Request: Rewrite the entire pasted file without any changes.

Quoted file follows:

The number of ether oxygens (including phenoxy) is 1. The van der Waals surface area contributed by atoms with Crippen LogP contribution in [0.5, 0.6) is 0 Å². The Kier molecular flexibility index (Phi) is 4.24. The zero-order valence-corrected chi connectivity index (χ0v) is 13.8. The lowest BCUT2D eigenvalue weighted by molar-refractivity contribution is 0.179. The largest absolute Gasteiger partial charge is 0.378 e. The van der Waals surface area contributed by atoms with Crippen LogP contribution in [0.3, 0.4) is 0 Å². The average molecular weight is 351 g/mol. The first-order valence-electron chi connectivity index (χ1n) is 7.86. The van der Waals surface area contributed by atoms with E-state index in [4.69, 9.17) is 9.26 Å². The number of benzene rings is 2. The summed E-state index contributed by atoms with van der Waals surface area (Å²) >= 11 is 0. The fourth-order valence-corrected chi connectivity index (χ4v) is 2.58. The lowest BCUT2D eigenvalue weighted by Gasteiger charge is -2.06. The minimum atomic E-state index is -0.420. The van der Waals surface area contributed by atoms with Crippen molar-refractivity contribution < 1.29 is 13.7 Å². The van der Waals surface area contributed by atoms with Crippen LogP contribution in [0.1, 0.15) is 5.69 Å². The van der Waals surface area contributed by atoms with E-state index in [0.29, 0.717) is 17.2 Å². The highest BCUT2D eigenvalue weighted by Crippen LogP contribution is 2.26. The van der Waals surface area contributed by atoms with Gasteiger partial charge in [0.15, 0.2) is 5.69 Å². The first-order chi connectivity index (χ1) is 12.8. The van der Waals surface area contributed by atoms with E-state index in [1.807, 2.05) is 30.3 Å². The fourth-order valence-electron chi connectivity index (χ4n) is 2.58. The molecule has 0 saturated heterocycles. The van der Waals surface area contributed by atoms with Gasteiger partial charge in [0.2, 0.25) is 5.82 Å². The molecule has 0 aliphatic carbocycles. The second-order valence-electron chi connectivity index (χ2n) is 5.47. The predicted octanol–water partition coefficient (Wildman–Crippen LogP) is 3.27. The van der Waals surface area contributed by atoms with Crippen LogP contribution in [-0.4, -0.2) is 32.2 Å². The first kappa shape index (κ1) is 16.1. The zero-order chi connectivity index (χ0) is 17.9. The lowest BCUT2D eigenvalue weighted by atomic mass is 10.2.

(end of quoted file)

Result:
The number of ether oxygens (including phenoxy) is 1. The van der Waals surface area contributed by atoms with Crippen LogP contribution in [0.5, 0.6) is 0 Å². The Kier molecular flexibility index (Phi) is 4.24. The zero-order valence-corrected chi connectivity index (χ0v) is 13.8. The lowest BCUT2D eigenvalue weighted by molar-refractivity contribution is 0.179. The largest absolute Gasteiger partial charge is 0.378 e. The van der Waals surface area contributed by atoms with Crippen LogP contribution in [0.3, 0.4) is 0 Å². The average molecular weight is 351 g/mol. The first-order valence-electron chi connectivity index (χ1n) is 7.86. The van der Waals surface area contributed by atoms with E-state index in [4.69, 9.17) is 9.26 Å². The number of benzene rings is 2. The summed E-state index contributed by atoms with van der Waals surface area (Å²) >= 11 is 0. The fourth-order valence-corrected chi connectivity index (χ4v) is 2.58. The lowest BCUT2D eigenvalue weighted by Gasteiger charge is -2.06. The minimum atomic E-state index is -0.420. The van der Waals surface area contributed by atoms with Crippen molar-refractivity contribution < 1.29 is 13.7 Å². The van der Waals surface area contributed by atoms with Crippen LogP contribution in [0.1, 0.15) is 5.69 Å². The van der Waals surface area contributed by atoms with E-state index in [0.29, 0.717) is 17.2 Å². The highest BCUT2D eigenvalue weighted by Crippen LogP contribution is 2.26. The van der Waals surface area contributed by atoms with Gasteiger partial charge in [0.15, 0.2) is 5.69 Å². The first-order chi connectivity index (χ1) is 12.8. The van der Waals surface area contributed by atoms with E-state index in [1.807, 2.05) is 30.3 Å². The fourth-order valence-electron chi connectivity index (χ4n) is 2.58. The molecule has 0 saturated heterocycles. The van der Waals surface area contributed by atoms with Gasteiger partial charge in [0.2, 0.25) is 5.82 Å². The molecule has 0 aliphatic carbocycles. The second-order valence-electron chi connectivity index (χ2n) is 5.47. The predicted octanol–water partition coefficient (Wildman–Crippen LogP) is 3.27. The van der Waals surface area contributed by atoms with Crippen LogP contribution in [-0.4, -0.2) is 32.2 Å². The first kappa shape index (κ1) is 16.1. The zero-order chi connectivity index (χ0) is 17.9. The lowest BCUT2D eigenvalue weighted by atomic mass is 10.2.